Pharaonic rock carving of obelisks found in Gebel el Silsila quarry
General view of Gebel el Silsila quarry Photo courtesy of The Gebel el Silsila Survey Project facebook page

CAIRO: A rock inscription portraying the rare transfer of two obelisks from a quarry has been unearthed at Gebel el Silsila, Egypt’s largest sandstone quarries located to the north of Aswan, Antiquities Minister Mamdouh el-Damaty announced Monday.

The discovery is the result of the Gebel el Silsila Survey Project, an epigraphic survey mission of Lund University, Sweden that has been active in the site since early 2014, according to the statement.

Scenes depicting the phases and the technique of detaching blocks, loading them in sailing boats before sending them to their destinations through the River Nile, have been also discovered in the site.

“The work technique shows a notable cooperation among the workers and the workshops at the quarry. The scenes of the rocks, which were precisely cut, confirm the advanced skills of ancient Egyptian labor,” Director General of Aswan Antiquities Department Nasr Salama said.

Stables, several rock-cut shelters along with a sphinx, similar to those aligned at the Sphinx avenue connecting between Luxor and Karnak temples, have been discovered in the site, according to Dr. Maria Nilsson, director of the Gebel el Silsila Survey Project.

“The project basically aims to document Gebel el Silsila’s epigraphic material in order to develop a database, catalogue and a topographic map for the site to have a better understanding of the area, its ancient visitors and what function and meaning the quarry marks had. The project also focuses on quarry marks and textual inscriptions carved upon the sandstone quarry faces,” said Nilsson.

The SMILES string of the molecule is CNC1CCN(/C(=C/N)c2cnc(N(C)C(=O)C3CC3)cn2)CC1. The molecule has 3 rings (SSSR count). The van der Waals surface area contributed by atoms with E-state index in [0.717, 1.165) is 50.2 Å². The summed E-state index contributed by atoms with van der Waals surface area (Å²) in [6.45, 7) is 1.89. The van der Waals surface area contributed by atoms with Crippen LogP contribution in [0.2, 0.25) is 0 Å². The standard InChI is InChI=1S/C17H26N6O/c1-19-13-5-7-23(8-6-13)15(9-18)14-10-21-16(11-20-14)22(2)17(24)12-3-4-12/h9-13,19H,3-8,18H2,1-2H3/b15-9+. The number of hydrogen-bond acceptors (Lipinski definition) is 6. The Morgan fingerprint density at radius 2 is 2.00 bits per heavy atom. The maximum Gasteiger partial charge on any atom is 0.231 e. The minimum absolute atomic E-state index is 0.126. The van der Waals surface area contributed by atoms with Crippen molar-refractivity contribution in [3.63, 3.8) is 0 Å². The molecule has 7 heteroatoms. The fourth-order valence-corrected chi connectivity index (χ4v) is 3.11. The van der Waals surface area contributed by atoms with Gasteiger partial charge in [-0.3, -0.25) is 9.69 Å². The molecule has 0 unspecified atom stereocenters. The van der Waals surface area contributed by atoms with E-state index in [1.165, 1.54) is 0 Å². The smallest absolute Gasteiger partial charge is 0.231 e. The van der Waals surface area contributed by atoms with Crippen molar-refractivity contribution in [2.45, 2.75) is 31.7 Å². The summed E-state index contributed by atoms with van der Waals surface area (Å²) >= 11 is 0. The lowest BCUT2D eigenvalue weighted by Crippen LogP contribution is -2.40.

Gebel Silsila is a rocky gorge between Kom Ombo and Edfu villages where the Nile narrows and high sandstone cliffs come down to the edge of the river. Several shrines were cut in the area by the New Kingdom Pharaohs Tuthmose I, Hatshepsut, Thutmosis III and Horemheb, archaeologist Sherif el-Sabban told The Cairo Post Tuesday.

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Comments

  1. Deb
    January 7, 2015 at 8:25 pm

    Lovely photo captured of this area. I’ve been to Kom Ombo & Edfu numerous times but didn’t know this was here.

  2. Pat Patterson
    January 9, 2015 at 2:46 am

    I was there 5 years ago. Very interesting and many graffito.

  3. Howard West
    January 11, 2015 at 8:09 pm

    “The Pyramid was twenty years in the building and the Machines to lift the stone were made of wood.1”
    (Not of reeds)

    Twenty years to stack 2.3 million blocks, which had an average weight five thousand pounds average thickness four feet, stacked to a height of more than four hundred and fifty feet, The Machines to stack the stones were “Made of Wood?” Machines are translated from the Greek word Machana, Which can mean:
    Wooden, Stone Barges

    However, if you go to any common Greek Lexicon, it will say that “machana” is defined as a machine. But surprisingly, if you look at similarly spelled words you will find they are defined as ship captains and seamen. Furthermore, if boats are not machines; what are they? crocodiles? Strangely, yes, those machanas were sometimes shown as crocodiles in Egyptian sculptures. Both Osiris and his son’s feet were on crocodile. Horus: in the specific form of Heru-sa-Aset, or Heru-pa-Khered is depiction where young Horus is standing on the back of a crocodile, (also known as stone barges). Heru-pa-Khered is defined from ancient Coptic Greek as Heru”: the Coptic form of the Greek word: “HER” and is defined as “the tool of strengths.” This root word is used in the Greek man/god named Hercules; Pa, the narrows (of the Nile); Khered meant, earth or stone moving.

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